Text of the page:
“The LORD will exile you and your king to a nation unknown to you and your ancestors. There in exile you will worship gods of wood and stone! You will become an object of horror, ridicule, and mockery among all the nations to which the LORD sends you.”
Ouch. Hindsight being what it is, we could say that God was faithful to that promise, even in his correction and punishment. But that was a long time ago, right? You could have expected the Israelites to forget such a promise/warning. But they didn’t just have ancient scrolls to remember, they had the living, breathing prophets getting in their faces on a regular basis. For centuries the prophets had been warning Israel and their kings. If you read through the rest of the books of the prophets you’ll discover just how widespread Israel’s corruption and covenant failure had become.
Before the end, Kings like Hezekiah and Josiah tried their hands at reform and even took a few steps forward. But it was too little too late. The king who came in between these two, Manasseh, took Israel’s apostasy to a new level, unparalleled in the family of David.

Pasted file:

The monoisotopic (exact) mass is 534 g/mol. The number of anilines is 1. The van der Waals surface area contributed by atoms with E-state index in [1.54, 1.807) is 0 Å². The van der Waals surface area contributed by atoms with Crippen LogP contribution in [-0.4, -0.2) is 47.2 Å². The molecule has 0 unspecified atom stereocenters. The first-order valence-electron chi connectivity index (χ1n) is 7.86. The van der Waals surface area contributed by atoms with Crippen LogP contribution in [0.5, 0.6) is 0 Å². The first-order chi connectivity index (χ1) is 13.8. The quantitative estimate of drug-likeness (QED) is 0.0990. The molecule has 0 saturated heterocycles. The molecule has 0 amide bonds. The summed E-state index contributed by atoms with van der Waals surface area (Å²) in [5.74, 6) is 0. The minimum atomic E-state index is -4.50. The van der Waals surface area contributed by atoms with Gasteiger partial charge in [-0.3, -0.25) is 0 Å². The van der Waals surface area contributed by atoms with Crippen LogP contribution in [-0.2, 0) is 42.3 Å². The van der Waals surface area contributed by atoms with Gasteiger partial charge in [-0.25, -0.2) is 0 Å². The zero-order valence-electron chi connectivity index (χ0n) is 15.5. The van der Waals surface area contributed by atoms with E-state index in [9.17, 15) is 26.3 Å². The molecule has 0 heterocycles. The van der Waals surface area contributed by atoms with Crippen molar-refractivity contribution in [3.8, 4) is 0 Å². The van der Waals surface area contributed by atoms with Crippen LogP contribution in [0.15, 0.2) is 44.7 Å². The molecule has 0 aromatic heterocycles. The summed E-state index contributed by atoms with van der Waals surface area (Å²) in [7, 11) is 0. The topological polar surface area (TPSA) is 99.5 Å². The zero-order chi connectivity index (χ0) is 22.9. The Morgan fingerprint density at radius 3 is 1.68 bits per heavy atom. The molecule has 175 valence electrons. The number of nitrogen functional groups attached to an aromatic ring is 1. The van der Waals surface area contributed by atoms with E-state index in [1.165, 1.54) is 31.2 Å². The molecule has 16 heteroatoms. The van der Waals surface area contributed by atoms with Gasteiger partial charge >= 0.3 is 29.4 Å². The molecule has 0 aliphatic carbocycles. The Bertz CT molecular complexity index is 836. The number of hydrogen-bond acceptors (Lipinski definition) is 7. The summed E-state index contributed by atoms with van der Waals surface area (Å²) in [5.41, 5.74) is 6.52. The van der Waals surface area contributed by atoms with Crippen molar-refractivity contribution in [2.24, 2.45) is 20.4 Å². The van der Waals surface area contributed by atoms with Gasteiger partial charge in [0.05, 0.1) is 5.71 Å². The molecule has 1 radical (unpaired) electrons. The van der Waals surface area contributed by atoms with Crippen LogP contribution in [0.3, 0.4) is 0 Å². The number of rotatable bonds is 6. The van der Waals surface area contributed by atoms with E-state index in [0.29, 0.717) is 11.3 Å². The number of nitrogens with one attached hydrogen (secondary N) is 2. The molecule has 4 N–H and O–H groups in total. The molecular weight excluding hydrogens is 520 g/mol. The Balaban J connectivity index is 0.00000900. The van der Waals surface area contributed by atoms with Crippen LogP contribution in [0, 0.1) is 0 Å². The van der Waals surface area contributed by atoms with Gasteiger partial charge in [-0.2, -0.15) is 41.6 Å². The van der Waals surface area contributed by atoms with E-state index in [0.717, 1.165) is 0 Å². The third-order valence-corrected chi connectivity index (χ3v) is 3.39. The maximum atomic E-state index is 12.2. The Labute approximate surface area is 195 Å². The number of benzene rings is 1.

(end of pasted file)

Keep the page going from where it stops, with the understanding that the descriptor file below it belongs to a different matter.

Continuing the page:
“The Lord spoke by his servants the prophets, saying, “Because Manasseh, king of Judah, has done these abominations, things more evil than all that the Amorites did and has also caused Judah to sin with his idols, therefore thus says the Lord God of Israel: I am bringing evil on Jerusalem and Judah, such evil that the ears of whoever hears about it will tingle. I will stretch over Jerusalem the measuring line of Samaria and the level of the house of Ahab, and I will wipe out Jerusalem as one wipes out a bowl, wiping it and turning it upside down. I will disregard the remnant of my inheritance and give them into the hand of their enemies. They shall become plunder and spoil for all their enemies, because they have done evil in my sight and have provoked me to anger, since the day their fathers came out of Egypt, even to this day.”
This is a difficult message for the people to hear. Remember what happened to the northern kingdom in 722 B.C.E.? Samaria, under corrupt kings ruling in the spirit of Ahab’s ways, was hauled off into exile by the Assyrians. This is the same verdict and sentence rendered to Judah by Yahweh here. Five short chapters later Jerusalem falls, is systematically plundered, and methodically enslaved. Every item they had amassed in their storehouses was removed. This was the Egyptian exile all over again, but they were not the ones collecting the goods, and they were not being set free (See 2 Kgs. 25).